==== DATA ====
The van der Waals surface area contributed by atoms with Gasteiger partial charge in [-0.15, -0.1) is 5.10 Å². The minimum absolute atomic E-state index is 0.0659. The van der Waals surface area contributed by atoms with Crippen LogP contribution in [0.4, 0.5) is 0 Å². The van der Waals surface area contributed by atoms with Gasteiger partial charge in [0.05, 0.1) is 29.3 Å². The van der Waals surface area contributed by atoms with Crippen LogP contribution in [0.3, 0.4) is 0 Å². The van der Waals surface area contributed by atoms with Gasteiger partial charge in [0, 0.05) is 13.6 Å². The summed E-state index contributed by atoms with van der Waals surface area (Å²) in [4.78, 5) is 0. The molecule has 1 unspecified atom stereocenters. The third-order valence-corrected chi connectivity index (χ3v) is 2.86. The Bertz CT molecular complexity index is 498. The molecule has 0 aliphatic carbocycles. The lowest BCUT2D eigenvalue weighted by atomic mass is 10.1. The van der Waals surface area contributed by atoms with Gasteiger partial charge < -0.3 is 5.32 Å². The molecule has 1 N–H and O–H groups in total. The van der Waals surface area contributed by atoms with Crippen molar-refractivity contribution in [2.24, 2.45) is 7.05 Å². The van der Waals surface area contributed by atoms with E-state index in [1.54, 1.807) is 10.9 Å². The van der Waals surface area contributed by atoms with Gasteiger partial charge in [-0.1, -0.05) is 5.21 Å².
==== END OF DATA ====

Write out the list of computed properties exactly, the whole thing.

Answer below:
The van der Waals surface area contributed by atoms with Gasteiger partial charge in [-0.15, -0.1) is 5.10 Å². The minimum absolute atomic E-state index is 0.0659. The van der Waals surface area contributed by atoms with Crippen LogP contribution in [0.4, 0.5) is 0 Å². The van der Waals surface area contributed by atoms with Gasteiger partial charge in [0.05, 0.1) is 29.3 Å². The van der Waals surface area contributed by atoms with Crippen LogP contribution in [0.3, 0.4) is 0 Å². The van der Waals surface area contributed by atoms with Gasteiger partial charge in [0, 0.05) is 13.6 Å². The summed E-state index contributed by atoms with van der Waals surface area (Å²) in [4.78, 5) is 0. The molecule has 1 unspecified atom stereocenters. The third-order valence-corrected chi connectivity index (χ3v) is 2.86. The Bertz CT molecular complexity index is 498. The molecule has 0 aliphatic carbocycles. The lowest BCUT2D eigenvalue weighted by atomic mass is 10.1. The van der Waals surface area contributed by atoms with Gasteiger partial charge < -0.3 is 5.32 Å². The molecule has 1 N–H and O–H groups in total. The van der Waals surface area contributed by atoms with Crippen molar-refractivity contribution in [2.24, 2.45) is 7.05 Å². The van der Waals surface area contributed by atoms with E-state index in [1.54, 1.807) is 10.9 Å². The van der Waals surface area contributed by atoms with Gasteiger partial charge in [-0.1, -0.05) is 5.21 Å².